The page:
Cook County Sheriff Tom Dart has pledged to work with Chicago community and faith leaders in their effort to establish pilot restorative justice "hubs" with a focus on mental health services on the South and Southwest Sides as a means to keep people with mental illness out of the county's jail.
The Reclaim Campaign, comprised of Chicago community and church leaders, wants to see more community-based alternatives to incarceration created in order to reduce the number of nonviolent inmates at the jail. Specifically, the group has called for community mental health centers, or hubs, to work towards preventing those with mental illness from being unnecessarily incarcerated.
At a packed public meeting Monday evening hosted by the Reclaim Campaign at the South Side's St. Gall Church, Teresa Fraga, with the Pilsen Neighbors Community Council and Gamaliel of Metro Chicago, said a restorative justice hub would serve as "a community-based, accessible, affordable institution that provides health care to the uninsured, the underinsured and the undocumented."
The Koch Brothers have their eyes on Illinois. Republican candidates running in four of the state's competitive congressional races received campaign contributions last quarter from the political action committee of Koch Industries Inc., a Kansas-based energy and manufacturing conglomerate run by the conservative billionaire brothers Charles and David Koch.
From April 1 through June 30, the Koch Industries Inc. Political Action Committee, or KochPAC, gave a collective $17,500 to the Illinois GOP candidates in 11th, 12th, 13th and 17th congressional districts, according to second-quarter reports filed with the Federal Election Commission (FEC).
“Out of state billionaires like the Koch Brothers are bankrolling Illinois Republicans like Mike Bost, Darlene Senger, Rodney Davis and Bobby Schilling because the Kochs will pay top dollar for anyone who will stack the deck for special interests and the ultra-wealthy at the expense of hardworking families,” said Brandon Lorenz of the Democratic Congressional Campaign Committee, the campaign arm of U.S. House Democrats.
The ACEEE's second edition of its "International Energy Efficiency Scorecard" ranks the United States 13 out of 16 leading world economies analyzed for policies and performance on energy efficiency. The 16 economies cover more than 81 percent of global gross domestic product and 71 percent of global energy consumption.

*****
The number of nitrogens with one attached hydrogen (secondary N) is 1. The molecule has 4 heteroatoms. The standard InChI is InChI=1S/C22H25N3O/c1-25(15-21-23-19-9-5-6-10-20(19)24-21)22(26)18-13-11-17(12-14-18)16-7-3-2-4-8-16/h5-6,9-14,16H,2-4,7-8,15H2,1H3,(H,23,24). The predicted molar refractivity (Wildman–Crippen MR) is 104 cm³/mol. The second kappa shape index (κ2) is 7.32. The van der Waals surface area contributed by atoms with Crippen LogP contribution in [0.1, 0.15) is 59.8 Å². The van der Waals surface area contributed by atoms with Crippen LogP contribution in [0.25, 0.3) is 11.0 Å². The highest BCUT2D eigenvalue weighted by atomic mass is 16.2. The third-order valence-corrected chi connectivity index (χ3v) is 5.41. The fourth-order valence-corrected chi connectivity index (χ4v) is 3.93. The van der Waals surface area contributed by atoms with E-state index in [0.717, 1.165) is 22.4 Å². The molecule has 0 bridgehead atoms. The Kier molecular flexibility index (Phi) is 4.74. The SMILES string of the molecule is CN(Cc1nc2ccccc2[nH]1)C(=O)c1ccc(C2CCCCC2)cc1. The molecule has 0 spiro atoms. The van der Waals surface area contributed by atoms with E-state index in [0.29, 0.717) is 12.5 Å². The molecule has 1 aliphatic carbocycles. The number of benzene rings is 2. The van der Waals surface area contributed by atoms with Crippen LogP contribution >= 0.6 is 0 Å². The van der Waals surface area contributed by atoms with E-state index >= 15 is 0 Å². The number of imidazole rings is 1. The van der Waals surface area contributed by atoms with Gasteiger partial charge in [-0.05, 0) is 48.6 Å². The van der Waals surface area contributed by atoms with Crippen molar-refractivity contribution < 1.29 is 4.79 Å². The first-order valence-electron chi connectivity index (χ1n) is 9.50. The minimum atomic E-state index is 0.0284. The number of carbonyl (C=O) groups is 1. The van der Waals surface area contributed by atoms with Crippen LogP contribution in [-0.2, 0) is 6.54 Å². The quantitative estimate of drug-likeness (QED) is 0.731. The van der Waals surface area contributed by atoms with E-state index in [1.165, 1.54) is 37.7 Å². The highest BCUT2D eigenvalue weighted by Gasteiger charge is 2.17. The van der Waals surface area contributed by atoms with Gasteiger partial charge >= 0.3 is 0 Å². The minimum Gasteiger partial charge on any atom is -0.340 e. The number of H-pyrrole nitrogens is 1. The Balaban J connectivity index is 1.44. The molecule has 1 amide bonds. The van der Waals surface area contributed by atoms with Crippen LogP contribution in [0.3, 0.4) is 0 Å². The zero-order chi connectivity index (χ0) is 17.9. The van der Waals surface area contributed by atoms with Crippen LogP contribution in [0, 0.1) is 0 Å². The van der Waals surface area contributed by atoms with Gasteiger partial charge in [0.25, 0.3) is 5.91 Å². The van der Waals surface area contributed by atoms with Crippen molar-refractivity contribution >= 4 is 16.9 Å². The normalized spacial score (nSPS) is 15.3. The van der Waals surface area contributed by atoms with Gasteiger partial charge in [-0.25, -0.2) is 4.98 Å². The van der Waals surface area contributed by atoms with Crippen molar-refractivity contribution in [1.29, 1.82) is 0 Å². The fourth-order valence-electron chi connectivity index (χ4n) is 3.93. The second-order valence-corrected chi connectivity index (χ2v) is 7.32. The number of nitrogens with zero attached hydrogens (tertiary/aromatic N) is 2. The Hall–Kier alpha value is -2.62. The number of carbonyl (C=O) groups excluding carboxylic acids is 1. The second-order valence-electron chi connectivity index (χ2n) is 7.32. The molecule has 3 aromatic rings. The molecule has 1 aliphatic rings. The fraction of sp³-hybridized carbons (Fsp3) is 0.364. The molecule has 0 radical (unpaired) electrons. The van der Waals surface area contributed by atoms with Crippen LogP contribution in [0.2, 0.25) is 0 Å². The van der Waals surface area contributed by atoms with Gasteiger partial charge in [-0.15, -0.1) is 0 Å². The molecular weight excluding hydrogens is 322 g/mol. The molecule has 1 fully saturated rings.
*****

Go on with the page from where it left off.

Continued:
In the first two years of the Chicago Commercial Building Initiative, participating buildings have cut their collective energy use by seven percent compared to their 2010 baseline, officials with the city and the Natural Resources Defense Council (NRDC) said Friday.
The seven percent reduction in energy use is the equivalent of avoiding 28,000 metric tons of carbon dioxide emissions, or taking some 5,800 cars off the road for a year.
Over the past two years, the 32 commercial buildings enrolled in the voluntary program reduced their collective energy use by switching to more efficient LED lighting; installing motion sensors connected to heating, cooling and lighting systems; upgrading heating and cooling systems with better ventilation fans and motors; and improving tenants' office-space efficiency.
Hundreds rallied at the Thompson Center Wednesday afternoon to show their support for cab drivers in Chicago who are demanding better wages and working conditions. The American Federation of State, County and Municipal Employees (AFSCME) has been working with cab drivers in Chicago to help them unionize, which they say would give the drivers a better chance at raising their wages, handling city regulations and competing with newer ride sharing companies like Uber and Lyft.
“We make Chicago run, but that is not enough for City Hall,” Maxwell Akinton, a Chicago cab driver, told the massive crowd on the plaza. “They treat us like an ATM machine and pull money out of us every day. We have no way to fight back.”